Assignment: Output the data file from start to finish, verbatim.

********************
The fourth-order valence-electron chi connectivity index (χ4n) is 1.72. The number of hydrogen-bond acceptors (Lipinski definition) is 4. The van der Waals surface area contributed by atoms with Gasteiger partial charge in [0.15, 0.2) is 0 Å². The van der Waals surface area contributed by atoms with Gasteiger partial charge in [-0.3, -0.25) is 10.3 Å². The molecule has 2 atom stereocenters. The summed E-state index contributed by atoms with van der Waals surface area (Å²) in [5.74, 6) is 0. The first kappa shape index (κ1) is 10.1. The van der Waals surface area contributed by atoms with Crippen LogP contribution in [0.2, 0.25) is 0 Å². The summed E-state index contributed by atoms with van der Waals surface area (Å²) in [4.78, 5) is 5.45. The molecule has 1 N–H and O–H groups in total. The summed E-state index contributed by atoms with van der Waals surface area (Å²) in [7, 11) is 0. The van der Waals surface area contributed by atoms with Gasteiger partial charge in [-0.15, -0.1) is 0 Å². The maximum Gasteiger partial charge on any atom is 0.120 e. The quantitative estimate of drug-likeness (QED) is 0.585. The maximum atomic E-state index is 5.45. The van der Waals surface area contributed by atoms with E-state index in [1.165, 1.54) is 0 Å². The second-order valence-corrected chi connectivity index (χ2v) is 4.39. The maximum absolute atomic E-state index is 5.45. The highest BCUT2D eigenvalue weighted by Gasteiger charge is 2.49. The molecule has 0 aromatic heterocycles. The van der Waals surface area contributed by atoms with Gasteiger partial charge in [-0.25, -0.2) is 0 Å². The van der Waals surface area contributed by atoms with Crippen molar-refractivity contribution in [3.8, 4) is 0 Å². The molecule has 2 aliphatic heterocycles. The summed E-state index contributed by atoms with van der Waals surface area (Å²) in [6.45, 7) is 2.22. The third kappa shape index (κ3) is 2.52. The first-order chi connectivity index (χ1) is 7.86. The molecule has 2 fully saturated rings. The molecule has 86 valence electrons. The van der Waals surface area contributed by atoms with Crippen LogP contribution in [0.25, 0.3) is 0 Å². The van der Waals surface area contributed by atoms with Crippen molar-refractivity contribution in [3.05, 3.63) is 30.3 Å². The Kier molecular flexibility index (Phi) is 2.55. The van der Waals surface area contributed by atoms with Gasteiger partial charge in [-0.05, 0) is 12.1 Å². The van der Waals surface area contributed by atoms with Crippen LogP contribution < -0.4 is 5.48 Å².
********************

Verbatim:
The fourth-order valence-electron chi connectivity index (χ4n) is 1.72. The number of hydrogen-bond acceptors (Lipinski definition) is 4. The van der Waals surface area contributed by atoms with Gasteiger partial charge in [0.15, 0.2) is 0 Å². The van der Waals surface area contributed by atoms with Gasteiger partial charge in [-0.3, -0.25) is 10.3 Å². The molecule has 2 atom stereocenters. The summed E-state index contributed by atoms with van der Waals surface area (Å²) in [5.74, 6) is 0. The first kappa shape index (κ1) is 10.1. The van der Waals surface area contributed by atoms with Crippen LogP contribution in [0.2, 0.25) is 0 Å². The summed E-state index contributed by atoms with van der Waals surface area (Å²) in [4.78, 5) is 5.45. The molecule has 1 N–H and O–H groups in total. The summed E-state index contributed by atoms with van der Waals surface area (Å²) in [7, 11) is 0. The van der Waals surface area contributed by atoms with Gasteiger partial charge in [-0.15, -0.1) is 0 Å². The maximum Gasteiger partial charge on any atom is 0.120 e. The quantitative estimate of drug-likeness (QED) is 0.585. The maximum atomic E-state index is 5.45. The van der Waals surface area contributed by atoms with E-state index in [1.165, 1.54) is 0 Å². The second-order valence-corrected chi connectivity index (χ2v) is 4.39. The maximum absolute atomic E-state index is 5.45. The highest BCUT2D eigenvalue weighted by Gasteiger charge is 2.49. The molecule has 0 aromatic heterocycles. The van der Waals surface area contributed by atoms with Gasteiger partial charge in [-0.25, -0.2) is 0 Å². The van der Waals surface area contributed by atoms with Crippen molar-refractivity contribution in [3.8, 4) is 0 Å². The molecule has 2 aliphatic heterocycles. The summed E-state index contributed by atoms with van der Waals surface area (Å²) in [6.45, 7) is 2.22. The third kappa shape index (κ3) is 2.52. The first-order chi connectivity index (χ1) is 7.86. The molecule has 2 fully saturated rings. The molecule has 86 valence electrons. The van der Waals surface area contributed by atoms with Crippen LogP contribution in [0.25, 0.3) is 0 Å². The van der Waals surface area contributed by atoms with Crippen molar-refractivity contribution in [3.05, 3.63) is 30.3 Å². The Kier molecular flexibility index (Phi) is 2.55. The van der Waals surface area contributed by atoms with Gasteiger partial charge in [-0.05, 0) is 12.1 Å². The van der Waals surface area contributed by atoms with Crippen LogP contribution < -0.4 is 5.48 Å².